More than 66,000 homes have been destroyed
Torrential rain in the northern and southeastern parts of Bangladesh has put more than 4 million people at risk of food insecurity and disease, said the International Federation of Red Cross and Red Crescent Societies (IFRC).
Floods and landslides have damaged roads and vital infrastructure leaving hundreds of thousands stranded and without power and electricity. More than 66,000 homes have been destroyed, according to IFRC.
Food and clean water shortages are being reported, as well as a rise in waterborne diseases, it said.
"These communities are reeling under the full force of the monsoon rain and the ensuing floods and landslides. Even if the rain recedes, overflowing rivers upstream will worsen the flooding in the coming days," said Azmat Ulla, the head of Bangladesh Office of the IFRC.
Also Read- IFRC: South Asia’s 6m people under flood threat
Food crops are under threat of being wiped out by floods across major farming and agricultural lands. There are fears that destruction of crops may lead to food shortages. Those most at risk include children, breastfeeding mothers, pregnant women, and the elderly.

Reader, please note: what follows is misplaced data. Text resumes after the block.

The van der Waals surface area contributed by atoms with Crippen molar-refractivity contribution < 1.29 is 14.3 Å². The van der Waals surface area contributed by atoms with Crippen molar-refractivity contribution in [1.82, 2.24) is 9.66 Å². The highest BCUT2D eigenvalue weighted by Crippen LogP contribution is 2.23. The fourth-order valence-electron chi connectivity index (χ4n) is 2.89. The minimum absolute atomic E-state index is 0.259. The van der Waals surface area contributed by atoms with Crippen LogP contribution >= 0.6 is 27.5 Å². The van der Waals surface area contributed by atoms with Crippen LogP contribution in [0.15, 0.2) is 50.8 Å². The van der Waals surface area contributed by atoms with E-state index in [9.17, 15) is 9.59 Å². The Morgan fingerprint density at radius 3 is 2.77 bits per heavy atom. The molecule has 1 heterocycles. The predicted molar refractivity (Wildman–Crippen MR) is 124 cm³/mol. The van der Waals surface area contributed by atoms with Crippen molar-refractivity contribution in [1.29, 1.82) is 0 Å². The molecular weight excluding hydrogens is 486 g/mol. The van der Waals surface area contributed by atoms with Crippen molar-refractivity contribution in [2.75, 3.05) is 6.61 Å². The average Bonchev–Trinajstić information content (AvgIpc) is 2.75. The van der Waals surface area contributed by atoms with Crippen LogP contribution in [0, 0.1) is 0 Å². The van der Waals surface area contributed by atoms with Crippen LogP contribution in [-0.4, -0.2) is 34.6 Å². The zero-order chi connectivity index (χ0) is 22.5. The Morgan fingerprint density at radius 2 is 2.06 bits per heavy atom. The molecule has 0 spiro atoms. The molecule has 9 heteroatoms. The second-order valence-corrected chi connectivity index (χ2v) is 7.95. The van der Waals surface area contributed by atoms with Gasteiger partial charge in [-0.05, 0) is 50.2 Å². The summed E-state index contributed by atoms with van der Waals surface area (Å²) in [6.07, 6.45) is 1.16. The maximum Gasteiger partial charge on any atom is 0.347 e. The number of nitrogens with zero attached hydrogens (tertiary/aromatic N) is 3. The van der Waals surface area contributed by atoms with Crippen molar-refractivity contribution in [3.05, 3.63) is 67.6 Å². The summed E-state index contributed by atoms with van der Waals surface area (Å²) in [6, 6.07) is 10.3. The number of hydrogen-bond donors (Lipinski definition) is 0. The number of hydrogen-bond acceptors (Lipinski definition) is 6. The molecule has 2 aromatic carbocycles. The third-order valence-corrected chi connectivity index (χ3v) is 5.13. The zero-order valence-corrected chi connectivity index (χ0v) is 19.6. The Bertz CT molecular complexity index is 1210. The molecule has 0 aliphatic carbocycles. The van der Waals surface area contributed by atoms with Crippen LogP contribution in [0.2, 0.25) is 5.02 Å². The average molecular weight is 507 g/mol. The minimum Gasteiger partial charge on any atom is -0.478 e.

The Bangladesh Red Crescent Society has mobilized 675 volunteers to support communities in the flood-affected districts. In addition to carrying out rapid assessments, teams are distributing food, clean water, hygiene kits and tarpaulins to families whose homes were destroyed or damaged by the landslides.
Md Feroz Salah Uddin, secretary general of the Bangladesh Red Crescent Society said: "Tens of thousands of homes have been destroyed which puts people further in the direct path of dangerous floods. We are seriously concerned about access to the affected populations. A critical priority for Bangladesh Red Crescent volunteers right now is to reach these stricken communities with relief supplies."
In response to the heavy flooding IFRC has just released 452,439 Swiss francs from its Disaster Relief Emergency Fund that will allow the Bangladesh Red Crescent Society to provide food, relief items and cash for 10,000 of the most affected families living in the worst hit districts.